What is the exact difference between a hearing aid and a personal sound amplifier (PSA)? One difference is that the PSA is being heavily advertised to the consumer generating a lot of confusion. You don’t see similar ads for hearing aids in part because they are medical devices according to the Food & Drug Administration (FDA) and can’t be sold without a prescription by a an audiologist or hearing specialist. Hearing aids are designed to help people with reduced but still functional hearing; they have settings and sophisticated electronics that can be programmed to match specific hearing problems.

In contrast, PSAs were created for individuals with normal hearing. A personal sound amplifier boosts the volume of surrounding sounds by amplifying them. Personal sound amplifiers are sometimes made to look like hearing aids, but they aren’t. Their only purpose is to make sounds louder. Personal sound amplifiers cannot adapt to individual requirements, selectively boost certain frequencies or suppress background noise the way that hearing aids do.

The modest price of personal sound amplifiers (often under $100, versus thousands for the top hearing aids) can make them sound appealing to those on a tight budget. This is why the FDA cautions that the two different kinds of devices shouldn’t be mixed up. If you are having difficulty hearing, do not purchase a personal sound amplifier without having your hearing tested by a professional audiologist or hearing instrument specialist. Using a PSA rather than having your hearing examined can postpone vital treatment that could restore your hearing, and in some situations (setting the volume too high) can even cause further damage to your hearing.

The FDA therefore recommends that you see your hearing instrument specialist or audiologist before you make any final decision about buying any kind of product to improve your hearing ability. Some hearing problems, for instance simple blockage of the ear canals caused by accumulated ear wax, can be solved and your hearing recovered in a single office visit. Other hearing impairments are more serious, but can also be reversed with correctly-prescribed and correctly-programmed quality hearing aids. Ignoring the base problem by using a product that does nothing more than increase volume levels may cause you to delay treatment that could restore your hearing, and thus eliminate the need for either PSAs or hearing aids.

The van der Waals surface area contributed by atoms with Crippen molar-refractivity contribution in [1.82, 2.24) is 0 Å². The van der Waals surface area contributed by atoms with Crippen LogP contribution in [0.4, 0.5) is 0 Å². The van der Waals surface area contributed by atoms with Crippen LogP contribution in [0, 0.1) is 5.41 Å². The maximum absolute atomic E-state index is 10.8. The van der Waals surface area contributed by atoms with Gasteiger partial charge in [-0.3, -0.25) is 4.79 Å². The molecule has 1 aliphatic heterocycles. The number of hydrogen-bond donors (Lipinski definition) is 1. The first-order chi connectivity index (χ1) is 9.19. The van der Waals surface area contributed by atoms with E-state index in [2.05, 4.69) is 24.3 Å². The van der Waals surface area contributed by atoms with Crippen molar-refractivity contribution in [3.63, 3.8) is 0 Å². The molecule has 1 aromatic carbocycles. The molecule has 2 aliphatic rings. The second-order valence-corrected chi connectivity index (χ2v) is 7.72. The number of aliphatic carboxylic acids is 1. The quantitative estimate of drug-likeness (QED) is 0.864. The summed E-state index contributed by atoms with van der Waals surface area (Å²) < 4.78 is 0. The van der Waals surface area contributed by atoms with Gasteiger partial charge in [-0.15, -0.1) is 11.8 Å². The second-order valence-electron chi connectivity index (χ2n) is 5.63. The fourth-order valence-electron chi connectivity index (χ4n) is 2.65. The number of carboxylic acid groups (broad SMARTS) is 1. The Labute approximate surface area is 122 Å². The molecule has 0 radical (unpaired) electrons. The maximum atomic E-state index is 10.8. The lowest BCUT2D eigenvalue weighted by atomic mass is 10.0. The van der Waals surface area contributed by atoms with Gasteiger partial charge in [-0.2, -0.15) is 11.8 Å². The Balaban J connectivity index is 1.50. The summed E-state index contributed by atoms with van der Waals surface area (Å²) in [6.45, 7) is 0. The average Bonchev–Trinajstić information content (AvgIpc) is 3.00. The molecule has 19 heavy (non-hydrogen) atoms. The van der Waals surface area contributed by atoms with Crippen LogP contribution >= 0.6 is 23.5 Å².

After a hearing test, if your hearing ability is found to be normal, you may purchase a personal sound amplifier if you still have a tough time with certain sounds. When shopping for one, read the PSA’s technical specs, and only consider those that satisfactorily amplify sounds in the range of human conversation (between 1000 to 2000 Hertz). Also, don’t consider any PSAs that don’t come with volume controls and electronically-enforced loudness limits that don’t allow their volume levels to go beyond 135 decibels. A quality personal sound amplifier has its uses, and can increase the ability of those with normal hearing to hear weak or distant sounds. The risk in personal sound amplifiers is mixing them up with hearing aids – which they aren’t. If you think you may have hearing loss, make an appointment to have your hearingprofessionally evaluated.

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